– Prison for Russians who cooperate with foreigners –
Russian parliament introduces harsh prison terms for cooperating with foreigners and calls for undermining national security.
In a bill reminiscent of the Soviet era, establishing and maintaining “confidential” cooperation with a foreigner or international organization and helping them to act against Russia’s interests will be punishable by up to eight years from prison.
Public calls for action against Russia‘s security will be punishable by up to seven years in prison.
They are part of an unprecedented crackdown on dissent under President Vladimir Putin, which has intensified since he sent troops to Ukraine.
– Residents urged to flee the city of Donbass –
Ukrainian officials are calling on civilians to urgently evacuate Sloviansk as Russian troops step up their bombardment of the city in their effort to conquer the Donbass region from Donetsk.
At least two people were killed and seven others injured in Sloviansk on Tuesday as rockets slammed into a market and surrounding streets, bringing the death toll in Russian strikes since Sunday to at least eight.
The Governor of Donetsk, Pavlo Kyrylenko, reiterates his calls for the evacuation of the inhabitants.
The British Ministry of Defense in an intelligence memo predicts that “the battle of Sloviansk will be the next key fight in the struggle for Donbass” after the fall of the cities of Severodonetsk and Lysychansk.
– Russia denounces leaked Macron appeal –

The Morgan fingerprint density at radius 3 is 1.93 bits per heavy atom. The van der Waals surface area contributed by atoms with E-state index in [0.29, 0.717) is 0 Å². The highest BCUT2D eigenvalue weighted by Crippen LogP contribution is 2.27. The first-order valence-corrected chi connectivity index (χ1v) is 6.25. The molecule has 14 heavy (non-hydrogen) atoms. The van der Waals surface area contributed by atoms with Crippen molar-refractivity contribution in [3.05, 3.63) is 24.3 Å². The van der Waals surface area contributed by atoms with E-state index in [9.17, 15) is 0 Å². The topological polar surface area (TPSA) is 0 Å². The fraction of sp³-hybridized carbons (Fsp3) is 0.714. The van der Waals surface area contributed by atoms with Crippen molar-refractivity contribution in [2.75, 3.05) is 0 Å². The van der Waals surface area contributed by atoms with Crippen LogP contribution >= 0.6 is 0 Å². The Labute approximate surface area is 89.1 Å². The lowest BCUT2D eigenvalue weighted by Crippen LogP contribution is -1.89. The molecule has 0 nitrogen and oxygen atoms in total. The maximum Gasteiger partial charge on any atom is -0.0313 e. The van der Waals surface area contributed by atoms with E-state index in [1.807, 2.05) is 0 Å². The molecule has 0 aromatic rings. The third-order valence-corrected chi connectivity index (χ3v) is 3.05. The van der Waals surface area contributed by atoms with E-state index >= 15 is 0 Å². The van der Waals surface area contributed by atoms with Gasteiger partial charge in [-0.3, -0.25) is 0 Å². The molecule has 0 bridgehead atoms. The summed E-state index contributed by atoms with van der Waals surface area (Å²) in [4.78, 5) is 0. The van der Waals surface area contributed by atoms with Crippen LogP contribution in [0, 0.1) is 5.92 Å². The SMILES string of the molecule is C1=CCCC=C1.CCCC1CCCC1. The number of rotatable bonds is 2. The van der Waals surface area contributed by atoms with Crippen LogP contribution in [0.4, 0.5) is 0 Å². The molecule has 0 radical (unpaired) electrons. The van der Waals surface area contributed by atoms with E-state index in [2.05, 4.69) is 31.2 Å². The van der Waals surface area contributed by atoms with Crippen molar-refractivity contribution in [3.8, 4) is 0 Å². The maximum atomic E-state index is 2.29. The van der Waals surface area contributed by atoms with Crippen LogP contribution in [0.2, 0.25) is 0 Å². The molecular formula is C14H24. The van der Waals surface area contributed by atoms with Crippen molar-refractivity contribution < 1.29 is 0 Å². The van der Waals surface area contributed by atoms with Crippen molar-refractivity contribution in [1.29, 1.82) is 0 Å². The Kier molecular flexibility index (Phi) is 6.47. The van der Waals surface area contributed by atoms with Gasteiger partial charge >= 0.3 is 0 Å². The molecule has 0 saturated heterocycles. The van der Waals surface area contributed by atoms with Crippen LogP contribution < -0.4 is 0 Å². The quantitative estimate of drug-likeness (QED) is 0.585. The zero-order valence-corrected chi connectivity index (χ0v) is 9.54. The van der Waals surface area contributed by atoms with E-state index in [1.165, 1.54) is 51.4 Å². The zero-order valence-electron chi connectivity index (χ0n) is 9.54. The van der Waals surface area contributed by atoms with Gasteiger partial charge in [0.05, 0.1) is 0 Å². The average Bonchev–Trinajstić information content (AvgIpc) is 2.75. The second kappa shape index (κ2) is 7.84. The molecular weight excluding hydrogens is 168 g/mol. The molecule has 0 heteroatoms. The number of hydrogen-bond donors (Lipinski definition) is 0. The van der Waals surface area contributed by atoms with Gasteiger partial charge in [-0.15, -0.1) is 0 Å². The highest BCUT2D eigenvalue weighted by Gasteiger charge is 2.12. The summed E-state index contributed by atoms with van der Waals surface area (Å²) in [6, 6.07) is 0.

Russian Foreign Minister Sergei Lavrov reacts angrily to the publication of a call between President Emmanuel Macron and Russian leader Putin on the eve of the war, calling it a breach of “diplomatic etiquette”.
Details of the confidential February 20 appeal were revealed by broadcaster France 2 in a documentary about the French president’s handling of the conflict.
In the exchange, Putin describes the 2014 Euromaidan revolution that brought pro-Western leaders to power in Ukraine as a coup.
However, at Macron’s insistence, he agrees in principle to the idea of a meeting with US President Joe Biden in Geneva. Four days later he sent troops to Ukraine.
Lavrov said Russia had nothing to be ashamed of.
– Medvedev brandishes the nuclear threat –
Former Russian President Dmitry Medvedev suggests the world could be heading towards nuclear war if the International Criminal Court (ICC), which is investigating alleged war crimes in Ukraine, punishes Moscow for its alleged crimes.
“The idea of punishing a country that has the largest nuclear arsenal is absurd in itself,” Medvedev, a close ally of Putin, said on the Telegram messaging app.
“And potentially creates a threat to the existence of mankind,” he added.
Medvedev, who was Putin’s deputy president between 2008 and 2012, is the deputy head of the Security Council. He has regularly assaulted the West on social media since the start of the war.
– No NATO troops planned in Sweden, Finland –
NATO told AFP it had no plans to send troops to Sweden and Finland once they complete the membership process launched this week.
“We don’t plan to have an additional presence in either country, they have tremendous national forces. They are able to defend themselves,” Deputy Secretary General Mircea Geoana said in a telephone interview.
Putin warned that Moscow will “respond symmetrically” if NATO installs troops and infrastructure in the Nordic states.